to gauge demand by area code,” Ganley says. “That
then allows us to deploy resources when they’re
available to a particular area if there’s a very high
percentage of use in a given region. It’s a data tool
that can be used to help inform decisions.”
The Crisis Text Line partnership is just one of
many ways California's community colleges are
meeting the demand for mental health services.
Out of the 114 schools in the system, 70 have
brick-and-mortar health centers that provide
early intervention services, depression screen-
ing, and some level of mental health therapy.
“Based on our research we’ve identified 90 of the
California community colleges that specifically
outline on their website that they offer mental
health counseling to students,” Ganley says. “I’ve
been working in this space for the better part of 15
years, and if you asked me this question 10 years
ago—how many of the community colleges in
California are offering mental health services—it
would have been a very different conversation.”
Ganley credits the expansion of mental health
services to the passage of Proposition 63, now
known as the Mental Health Services Act, in 2004.
In 2008, the state’s community colleges received
just over $10 million of the funds created by that
act as a onetime funding opportunity to establish
mental health services within the system. “A lot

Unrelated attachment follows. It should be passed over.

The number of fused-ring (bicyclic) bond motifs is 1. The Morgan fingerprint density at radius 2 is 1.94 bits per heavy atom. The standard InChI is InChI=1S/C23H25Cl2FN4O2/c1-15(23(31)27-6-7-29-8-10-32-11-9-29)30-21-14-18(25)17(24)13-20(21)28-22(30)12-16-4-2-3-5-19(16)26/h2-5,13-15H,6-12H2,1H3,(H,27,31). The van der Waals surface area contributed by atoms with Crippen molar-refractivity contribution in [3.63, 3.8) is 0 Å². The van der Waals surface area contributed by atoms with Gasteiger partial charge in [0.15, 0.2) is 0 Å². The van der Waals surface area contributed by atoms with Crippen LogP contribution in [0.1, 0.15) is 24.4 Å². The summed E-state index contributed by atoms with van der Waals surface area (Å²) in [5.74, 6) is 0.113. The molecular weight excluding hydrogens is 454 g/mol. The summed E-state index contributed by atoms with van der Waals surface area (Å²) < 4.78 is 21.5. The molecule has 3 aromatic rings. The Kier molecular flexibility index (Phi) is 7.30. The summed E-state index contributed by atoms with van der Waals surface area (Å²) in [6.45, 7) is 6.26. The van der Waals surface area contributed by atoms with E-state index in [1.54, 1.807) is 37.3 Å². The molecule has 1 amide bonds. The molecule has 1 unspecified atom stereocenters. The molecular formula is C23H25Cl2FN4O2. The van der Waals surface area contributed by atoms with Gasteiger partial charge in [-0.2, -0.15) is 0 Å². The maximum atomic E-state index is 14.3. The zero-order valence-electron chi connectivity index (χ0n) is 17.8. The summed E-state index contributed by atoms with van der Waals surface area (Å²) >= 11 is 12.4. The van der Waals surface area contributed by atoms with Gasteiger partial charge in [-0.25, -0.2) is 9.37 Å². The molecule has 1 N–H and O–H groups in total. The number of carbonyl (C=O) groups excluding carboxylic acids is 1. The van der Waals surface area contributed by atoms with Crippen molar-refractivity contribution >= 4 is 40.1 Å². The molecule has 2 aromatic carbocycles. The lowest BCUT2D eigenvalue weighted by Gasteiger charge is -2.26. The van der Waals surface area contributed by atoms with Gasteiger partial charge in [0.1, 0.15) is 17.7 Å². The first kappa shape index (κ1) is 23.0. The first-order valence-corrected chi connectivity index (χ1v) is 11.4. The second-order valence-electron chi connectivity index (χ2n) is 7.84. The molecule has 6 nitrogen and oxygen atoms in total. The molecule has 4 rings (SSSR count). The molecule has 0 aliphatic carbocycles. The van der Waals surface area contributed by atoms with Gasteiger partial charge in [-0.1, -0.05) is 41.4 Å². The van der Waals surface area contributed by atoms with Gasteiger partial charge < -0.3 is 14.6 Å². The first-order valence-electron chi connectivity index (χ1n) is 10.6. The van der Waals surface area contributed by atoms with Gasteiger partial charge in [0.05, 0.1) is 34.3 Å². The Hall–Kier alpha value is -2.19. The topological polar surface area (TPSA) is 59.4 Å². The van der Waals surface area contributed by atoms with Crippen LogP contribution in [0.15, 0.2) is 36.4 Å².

of what we see happening today is an outgrowth of
what happened back then. We did grant-making
with the colleges, we offered statewide suicide
prevention gatekeeper training, we provided
technical assistance to the colleges,” Ganley says.
Community colleges have continued to receive
support for providing mental health services in
recent California state budgets, with $4.5 million in
2017-2018 and $10 million in 2018-2019.
Ganley attributes the rising demand for mental
health services among students in her state in part
to the work the community colleges have done to
increase awareness and reduce stigma since 2008.
She also notes the rise in cost of living, educa-
tion, and the housing crisis as factors that affect
students’ well-being. “I think that’s a variable that
contributes to stress, anxiety, and depression for
a lot of students,” she says. “This is a time when
students oftentimes are not nestled in their family.
It’s their first time being on their own.”
In a recent survey of 40,000 California commu-
nity college students, 50 percent of the students
indicated they had been food insecure in the
previous 30 days, 60 percent reported they had
been housing insecure in the previous year, and 19
percent indicated they had been homeless in the
previous year. “We know intuitively that a student
who is not doing well physically or mentally is not
going to do as well as they could in school. Just like
we know that a student who is chronically hungry
or is uncertain about where they’re going to sleep
at the end of the day—that’s going to impact their
academic success,” Ganley says.
Aside from the Crisis Text Line and counseling
centers on many campuses, the colleges also have
access to a free, web-based suicide prevention
gatekeeper training called Kognito. “Faculty are
uniquely positioned to identify students who may
be in distress or who may be in crisis because
they’re with the students often,” Ganley says.
It provides skill building for trainees to learn
about starting a conversation with somebody
they’re worried about and how to refer them to
appropriate services. More than 90,000 commu-
nity college faculty, staff and students have been
trained so far.
“The evolution of what the colleges have put
in place is astronomical,” Ganley says. “I’m really
proud of all of their work and feel fortunate to work
There has been an
increase of students
at Flathead Valley
Community College in